egoism

/ee"goh iz'euhm, eg"oh-/, n.
1. the habit of valuing everything only in reference to one's personal interest; selfishness (opposed to altruism).
2. egotism or conceit.
3. Ethics. the view that morality ultimately rests on self-interest.
[1775-85; < F égoïsme. See EGO, -ISM]
Syn. 1. See egotism.

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In ethics, the principle that we should each act so as to promote our own interests.

The great advantage of such a position is that it avoids any possible conflict between morality and self-interest; if it is rational for us to pursue our own interest, the rationality of morality is equally clear. The prescriptive thesis of ethical egoism can be distinguished from the descriptive thesis of psychological egoism. Psychological egoism is a generalization about human motivation, namely, that everyone always acts so as to promote his or her own interests.

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      (from Latin ego, “I”), in philosophy, an ethical theory holding that the good is based on the pursuit of self-interest. The word is sometimes misused for egotism, the overstressing of one's own worth.

      Egoist doctrines are less concerned with the philosophic problem of what is the self than with the common notions of a person and his concerns. They see perfection sought through the furthering of a man's own welfare and profit—allowing, however, that sometimes he may not know where these lie and must be brought to recognize them.

      Many ethical theories have an egoist bias. The hedonism of the ancient Greeks bids each man to seek his own greatest happiness; in the 17th century, Thomas Hobbes (Hobbes, Thomas), a Materialist, and Benedict de Spinoza (Spinoza, Benedict de), a Rationalist, held in different ways that self-preservation is the good; and those who stress the tending of one's own conscience and moral growth are likewise egoists in this sense. In contrast with such views is an ethics that is governed more by man's social aspects, which stresses the importance of the community rather than that of the individual. Under this head come such theories as Stoic cosmopolitanism, tribal solidarity, and utilitarianism, which are all forms of what the positivist Auguste Comte called altruism. The distinction, however, cannot always be neatly drawn.

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Universalium. 2010.

Synonyms:

Look at other dictionaries:

  • Egoism — may refer to any of the following:* psychological egoism, the doctrine that holds that individuals are always motivated by self interest * ethical egoism, the doctrine that holds that individuals ought to do what is in their self interest *… …   Wikipedia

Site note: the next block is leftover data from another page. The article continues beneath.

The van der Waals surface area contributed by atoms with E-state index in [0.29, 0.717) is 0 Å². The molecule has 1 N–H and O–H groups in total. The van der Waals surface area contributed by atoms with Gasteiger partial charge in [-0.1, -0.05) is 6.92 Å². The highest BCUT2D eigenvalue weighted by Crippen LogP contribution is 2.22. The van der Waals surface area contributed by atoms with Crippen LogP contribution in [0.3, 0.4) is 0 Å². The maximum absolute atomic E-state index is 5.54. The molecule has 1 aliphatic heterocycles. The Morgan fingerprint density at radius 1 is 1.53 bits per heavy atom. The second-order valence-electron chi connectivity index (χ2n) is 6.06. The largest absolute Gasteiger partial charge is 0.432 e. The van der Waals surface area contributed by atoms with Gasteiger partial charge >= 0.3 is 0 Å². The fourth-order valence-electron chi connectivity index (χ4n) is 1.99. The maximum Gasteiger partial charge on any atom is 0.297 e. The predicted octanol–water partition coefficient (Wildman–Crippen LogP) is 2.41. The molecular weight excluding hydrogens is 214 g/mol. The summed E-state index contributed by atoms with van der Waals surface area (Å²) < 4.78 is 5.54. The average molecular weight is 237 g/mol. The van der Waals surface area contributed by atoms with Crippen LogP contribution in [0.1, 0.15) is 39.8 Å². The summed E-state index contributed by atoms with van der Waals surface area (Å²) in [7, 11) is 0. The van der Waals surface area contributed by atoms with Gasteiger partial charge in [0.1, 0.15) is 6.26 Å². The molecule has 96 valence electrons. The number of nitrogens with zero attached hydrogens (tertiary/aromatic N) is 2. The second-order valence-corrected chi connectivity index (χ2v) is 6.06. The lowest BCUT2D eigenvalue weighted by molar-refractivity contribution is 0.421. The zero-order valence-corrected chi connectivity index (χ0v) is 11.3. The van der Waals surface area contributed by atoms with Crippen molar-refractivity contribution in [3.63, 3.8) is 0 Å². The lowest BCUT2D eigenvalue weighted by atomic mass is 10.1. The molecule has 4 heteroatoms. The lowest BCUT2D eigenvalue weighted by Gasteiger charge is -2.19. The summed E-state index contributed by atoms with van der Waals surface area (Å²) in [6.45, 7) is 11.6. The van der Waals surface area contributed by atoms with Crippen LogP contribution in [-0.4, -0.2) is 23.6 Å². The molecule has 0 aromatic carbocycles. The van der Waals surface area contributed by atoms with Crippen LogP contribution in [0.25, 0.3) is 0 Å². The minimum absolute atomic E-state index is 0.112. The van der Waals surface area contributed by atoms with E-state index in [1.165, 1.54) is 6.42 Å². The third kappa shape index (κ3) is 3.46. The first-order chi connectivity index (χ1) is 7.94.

• egoism — EGOÍSM s.n. Atitudine de exagerată preocupare pentru interesele personale şi de nesocotire a intereselor altora. – Din fr. égoïsme. Trimis de driada, 28.03.2009. Sursa: DEX 98  Egoism ≠ altruism Trimis de siveco, 03.08.2004. Sursa: Antonime … …   Dicționar Român

  • Egoism — • Synopsis of this ethical system, and short refutation Catholic Encyclopedia. Kevin Knight. 2006. Egoism     Egoism     † …   Catholic encyclopedia

  • egoism — egoism, egotism 1. Both are 18c words for ‘preoccupation with oneself’ in various ways. There is no etymological difference to affect their meanings, and the intrusive t in egotism is unexplained. When Fowler wrote about these words (1926),… …   Modern English usage

  • egoism — is usually considered in two forms. Psychological egoism is the view that people are always motivated by self interest. Ethical egoism is the view that whether or not people are like this, they ought to be like this; usually this is advanced in… …   Philosophy dictionary

  • Egoism — E go*ism, n. [F. [ e]go[ i]sme, fr. L. ego I. See {I}, and cf. {Egotism}.] 1. (Philos.) The doctrine of certain extreme adherents or disciples of Descartes and Johann Gottlieb Fichte, which finds all the elements of knowledge in the ego and the… …   The Collaborative International Dictionary of English

  • egoism — index pride Burton s Legal Thesaurus. William C. Burton. 2006 …   Law dictionary

  • egoism — 1785, in metaphysics (see EGOIST (Cf. egoist)), from Fr. égoisme (1755), from Mod.L. egoismus, from L. ego (see EGO (Cf. ego)). Meaning “self interest” is from 1800 …   Etymology dictionary

  • egoism — egotism, *conceit, amour propre, self love, self esteem Analogous words: self confidence, self assurance, self possession (see CONFIDENCE): self satisfaction, self complacency, complacency, smugness, priggishness (see corresponding adjectives at… …   New Dictionary of Synonyms

  • egoism — / egotism [n] self centeredness arrogance, assurance, boastfulness, boasting, bragging, conceit, conceitedness, egocentricity, egomania, gasconade, haughtiness, insolence, megalomania, narcissism, ostentation, overconfidence, preoccupation with… …   New thesaurus

  • egoism — ► NOUN 1) an ethical theory that treats self interest as the foundation of morality. 2) another term for EGOTISM(Cf. ↑egotistical). DERIVATIVES egoist noun egoistic adjective egoistical adjective …   English terms dictionary

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